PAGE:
In his best-selling book, The Tipping Point: How Little Things Can Make a Big Difference, Canadian journalist Malcolm Gladwell describes a tipping point as “that magic moment when an idea, trend, or social behaviour crosses a threshold, tips, and spreads like wildfire”.
For women and their education, that point happened sometime in the 1970s. Perhaps it was triggered by Gough Whitlam’s nation modernisation, including making university free.
Whatever the tipping point, female enrolments went from one in three at the beginning of the 1970s to reaching parity just over a decade later. In 1987, for the first time, women made up the majority of enrolments — now, they make up 55.5%. This figure has been emulated across western democracies.
But besides these gains being made in higher education, a fundamental unfairness remains: while women value education more highly, and see it as a strategy for economic security, men still outperform women after they graduate in terms of both salary and seniority.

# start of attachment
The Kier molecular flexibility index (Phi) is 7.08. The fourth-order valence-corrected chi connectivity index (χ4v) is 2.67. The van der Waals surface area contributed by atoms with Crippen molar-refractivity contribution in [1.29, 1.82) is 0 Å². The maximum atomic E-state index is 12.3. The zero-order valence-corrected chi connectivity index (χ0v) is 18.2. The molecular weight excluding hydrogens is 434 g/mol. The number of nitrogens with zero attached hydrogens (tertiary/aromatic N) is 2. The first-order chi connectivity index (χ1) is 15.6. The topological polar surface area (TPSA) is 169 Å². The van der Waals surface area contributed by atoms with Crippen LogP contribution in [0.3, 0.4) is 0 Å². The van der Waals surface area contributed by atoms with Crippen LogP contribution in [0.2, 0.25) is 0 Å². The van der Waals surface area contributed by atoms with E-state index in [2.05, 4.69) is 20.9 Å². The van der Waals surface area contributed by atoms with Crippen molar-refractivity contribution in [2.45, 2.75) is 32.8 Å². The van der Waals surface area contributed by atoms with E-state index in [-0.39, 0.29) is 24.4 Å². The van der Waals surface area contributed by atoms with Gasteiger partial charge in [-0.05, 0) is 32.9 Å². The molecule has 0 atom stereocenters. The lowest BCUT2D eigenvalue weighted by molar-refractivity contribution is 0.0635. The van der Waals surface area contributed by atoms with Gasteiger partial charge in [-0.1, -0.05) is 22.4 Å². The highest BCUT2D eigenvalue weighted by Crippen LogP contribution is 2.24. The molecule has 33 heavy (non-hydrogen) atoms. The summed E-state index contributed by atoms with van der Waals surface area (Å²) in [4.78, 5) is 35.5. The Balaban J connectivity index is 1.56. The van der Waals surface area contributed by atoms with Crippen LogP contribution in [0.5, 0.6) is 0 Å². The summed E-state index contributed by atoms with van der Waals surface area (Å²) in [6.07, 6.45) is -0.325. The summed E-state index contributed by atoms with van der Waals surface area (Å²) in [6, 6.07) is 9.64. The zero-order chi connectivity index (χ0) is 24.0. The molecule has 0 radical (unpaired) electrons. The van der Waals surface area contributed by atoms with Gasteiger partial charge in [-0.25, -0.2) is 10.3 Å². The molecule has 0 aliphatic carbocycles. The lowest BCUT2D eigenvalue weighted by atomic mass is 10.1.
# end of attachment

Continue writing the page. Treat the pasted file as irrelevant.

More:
Why women outnumber men at university
Much has been written about the feminisation of higher education; the issue of whether men should be considered an equity group has been raised many times over the years too.
While women in non-traditional disciplines such as STEM (science, technology, engineering and maths) are officially still an equity group in Australia, men are not, despite their under-representation in every discipline (with the exception of STEM).
For every 100 women enrolled in university in Australia, there are just 72 men. And once there, men are more likely to drop out. Government data shows while 65.5% of female students who enrolled in 2013 completed their degree within six years, the figure was only 60.3% for men.
Of course, the drivers behind the dramatic expansion of women’s attendance in higher education are a complex interplay of social, cultural and economic factors.
A potted history of the past five decades would point to the rise in feminism and its attendant changes in attitudes about women’s role in the home. It would include the contraceptive pill, which reduced the number of children women had while increasing the age at which they had them.